Now, using symmetry and some variable substitutions and rewritings, you can of course reduce this to one of the simpler cases above, but why bother?

Edit: Actually, the most important rewriting would be to change independent variable from ##t## to ##s## according to
$$\frac{ds}{dt} = \frac{1}{\sqrt{(\vec r_{i+1}-\vec r_i)^2}}$$
(because of the symmetry it does not matter what ##i## you pick). This turns the differential equation into the linear differential equation:
$$\frac{d\vec r_i}{ds} = v_0 (\vec r_{i+1} - \vec r_i).$$
Later you will have to solve the differential equation for ##s## to get ##t## back.

Delta2
I think we need to hear something from the OP.

Delta2
PeroK said:
I think we need to hear something from the OP.
I agree. And please note that I would not recommend the above in any way or form.

Delta2
Thanks @Orodruin, I don't think I would 've thought of changing the independent variable...

Orodruin said:
I agree. And please note that I would not recommend the above in any way or form.
Ok, so now having actually done it this way by explicitly solving the differential equation after applying symmetry arguments - I can confirm that it is indeed possible, gives the same answer (phew!), and that it is not something I recommend.

Delta2
Orodruin said:
Ok, so now having actually done it this way by explicitly solving the differential equation after applying symmetry arguments - I can confirm that it is indeed possible, gives the same answer (phew!), and that it is not something I recommend.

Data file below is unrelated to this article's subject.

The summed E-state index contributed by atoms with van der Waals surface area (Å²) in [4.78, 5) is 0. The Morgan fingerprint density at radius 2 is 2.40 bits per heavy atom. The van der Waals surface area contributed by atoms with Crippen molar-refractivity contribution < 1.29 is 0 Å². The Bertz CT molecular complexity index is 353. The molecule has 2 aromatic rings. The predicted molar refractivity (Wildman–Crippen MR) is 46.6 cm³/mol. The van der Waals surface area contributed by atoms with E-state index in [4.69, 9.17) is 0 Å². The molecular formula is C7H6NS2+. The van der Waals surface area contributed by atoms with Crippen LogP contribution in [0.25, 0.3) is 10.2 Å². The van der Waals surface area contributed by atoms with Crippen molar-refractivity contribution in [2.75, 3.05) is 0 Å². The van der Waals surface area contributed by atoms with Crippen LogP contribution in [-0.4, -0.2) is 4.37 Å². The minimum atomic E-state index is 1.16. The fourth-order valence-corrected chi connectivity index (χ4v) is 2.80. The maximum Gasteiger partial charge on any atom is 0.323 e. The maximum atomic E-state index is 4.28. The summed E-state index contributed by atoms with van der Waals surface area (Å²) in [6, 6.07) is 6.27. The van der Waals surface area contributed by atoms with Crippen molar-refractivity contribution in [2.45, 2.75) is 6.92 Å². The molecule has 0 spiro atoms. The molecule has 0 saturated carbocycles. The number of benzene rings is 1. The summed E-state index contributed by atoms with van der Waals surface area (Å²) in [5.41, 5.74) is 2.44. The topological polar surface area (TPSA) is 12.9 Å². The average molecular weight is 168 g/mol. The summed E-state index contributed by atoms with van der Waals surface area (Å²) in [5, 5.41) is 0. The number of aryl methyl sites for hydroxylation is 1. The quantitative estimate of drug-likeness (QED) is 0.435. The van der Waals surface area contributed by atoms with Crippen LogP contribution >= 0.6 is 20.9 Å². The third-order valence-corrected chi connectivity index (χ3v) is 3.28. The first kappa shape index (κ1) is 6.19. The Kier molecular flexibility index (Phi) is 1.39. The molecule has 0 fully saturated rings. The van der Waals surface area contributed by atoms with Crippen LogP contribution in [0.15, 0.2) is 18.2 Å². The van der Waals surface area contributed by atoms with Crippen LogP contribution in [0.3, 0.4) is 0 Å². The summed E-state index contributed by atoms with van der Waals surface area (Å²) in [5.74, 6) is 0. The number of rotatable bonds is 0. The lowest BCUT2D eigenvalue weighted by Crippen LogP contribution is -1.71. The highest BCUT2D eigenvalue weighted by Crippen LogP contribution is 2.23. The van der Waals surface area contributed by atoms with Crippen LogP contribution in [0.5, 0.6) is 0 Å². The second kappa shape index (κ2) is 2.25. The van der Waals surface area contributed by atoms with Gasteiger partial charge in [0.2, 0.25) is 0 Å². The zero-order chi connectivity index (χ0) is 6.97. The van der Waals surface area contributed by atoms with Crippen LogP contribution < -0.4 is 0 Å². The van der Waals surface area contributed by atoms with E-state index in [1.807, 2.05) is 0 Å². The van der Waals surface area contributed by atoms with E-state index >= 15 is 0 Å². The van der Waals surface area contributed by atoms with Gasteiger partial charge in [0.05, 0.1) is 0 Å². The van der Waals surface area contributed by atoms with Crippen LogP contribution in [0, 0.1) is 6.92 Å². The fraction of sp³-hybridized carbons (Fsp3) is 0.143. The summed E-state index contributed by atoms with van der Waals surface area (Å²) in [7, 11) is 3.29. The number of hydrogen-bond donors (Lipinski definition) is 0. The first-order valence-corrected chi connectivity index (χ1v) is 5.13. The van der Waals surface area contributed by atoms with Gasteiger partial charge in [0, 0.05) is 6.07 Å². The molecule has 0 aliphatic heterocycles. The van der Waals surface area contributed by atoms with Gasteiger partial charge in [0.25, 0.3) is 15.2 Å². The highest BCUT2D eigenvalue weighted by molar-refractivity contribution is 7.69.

You mean the differential equation regarding the change of variable , that is between s and t,is hard?

Delta2 said:
You mean the differential equation regarding the change of variable , that is between s and t,is hard?
No, the entire system of differential equations. Of course that also involves finding the relation between s and t, which probably was the easiest part once the rest of the solution is known.

Delta2
PeroK said:
This is definitely the best approach.
I think so. It can easily be generalized to snails on a regular ##N##-gon and one can show that in the limit ##N\rightarrow \infty##, the snails will go around in a circle. I first saw this question with mice instead of snails. The solution converged faster ##\dots##

jbriggs444, Delta2 and PeroK
kuruman said: